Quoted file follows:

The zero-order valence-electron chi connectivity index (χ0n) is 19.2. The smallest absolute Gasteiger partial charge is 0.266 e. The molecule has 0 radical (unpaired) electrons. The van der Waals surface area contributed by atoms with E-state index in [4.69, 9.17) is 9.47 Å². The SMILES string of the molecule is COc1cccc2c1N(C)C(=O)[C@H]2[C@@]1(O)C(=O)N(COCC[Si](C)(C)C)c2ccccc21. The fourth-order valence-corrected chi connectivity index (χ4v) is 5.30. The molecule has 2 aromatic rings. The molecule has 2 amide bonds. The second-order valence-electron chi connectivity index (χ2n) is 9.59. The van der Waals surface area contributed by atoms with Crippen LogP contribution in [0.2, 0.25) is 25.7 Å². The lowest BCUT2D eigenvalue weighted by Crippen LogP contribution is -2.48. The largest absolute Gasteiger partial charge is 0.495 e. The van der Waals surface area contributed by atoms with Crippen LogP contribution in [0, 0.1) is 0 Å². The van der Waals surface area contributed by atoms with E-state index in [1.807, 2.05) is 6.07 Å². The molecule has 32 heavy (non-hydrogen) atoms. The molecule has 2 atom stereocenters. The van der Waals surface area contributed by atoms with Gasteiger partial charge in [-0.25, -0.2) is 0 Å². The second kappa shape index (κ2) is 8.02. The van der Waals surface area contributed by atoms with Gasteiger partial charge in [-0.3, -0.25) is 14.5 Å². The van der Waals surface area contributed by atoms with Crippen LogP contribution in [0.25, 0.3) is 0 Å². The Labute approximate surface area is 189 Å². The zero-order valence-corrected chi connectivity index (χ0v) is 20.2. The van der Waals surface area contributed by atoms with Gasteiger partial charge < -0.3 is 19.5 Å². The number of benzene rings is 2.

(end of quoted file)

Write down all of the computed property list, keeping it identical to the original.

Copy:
The zero-order valence-electron chi connectivity index (χ0n) is 19.2. The smallest absolute Gasteiger partial charge is 0.266 e. The molecule has 0 radical (unpaired) electrons. The van der Waals surface area contributed by atoms with E-state index in [4.69, 9.17) is 9.47 Å². The SMILES string of the molecule is COc1cccc2c1N(C)C(=O)[C@H]2[C@@]1(O)C(=O)N(COCC[Si](C)(C)C)c2ccccc21. The fourth-order valence-corrected chi connectivity index (χ4v) is 5.30. The molecule has 2 aromatic rings. The molecule has 2 amide bonds. The second-order valence-electron chi connectivity index (χ2n) is 9.59. The van der Waals surface area contributed by atoms with Crippen LogP contribution in [0.2, 0.25) is 25.7 Å². The lowest BCUT2D eigenvalue weighted by Crippen LogP contribution is -2.48. The largest absolute Gasteiger partial charge is 0.495 e. The van der Waals surface area contributed by atoms with Crippen LogP contribution in [0, 0.1) is 0 Å². The van der Waals surface area contributed by atoms with E-state index in [1.807, 2.05) is 6.07 Å². The molecule has 32 heavy (non-hydrogen) atoms. The molecule has 2 atom stereocenters. The van der Waals surface area contributed by atoms with Gasteiger partial charge in [-0.25, -0.2) is 0 Å². The second kappa shape index (κ2) is 8.02. The van der Waals surface area contributed by atoms with Gasteiger partial charge in [-0.3, -0.25) is 14.5 Å². The van der Waals surface area contributed by atoms with Crippen LogP contribution in [0.25, 0.3) is 0 Å². The Labute approximate surface area is 189 Å². The zero-order valence-corrected chi connectivity index (χ0v) is 20.2. The van der Waals surface area contributed by atoms with Gasteiger partial charge < -0.3 is 19.5 Å². The number of benzene rings is 2.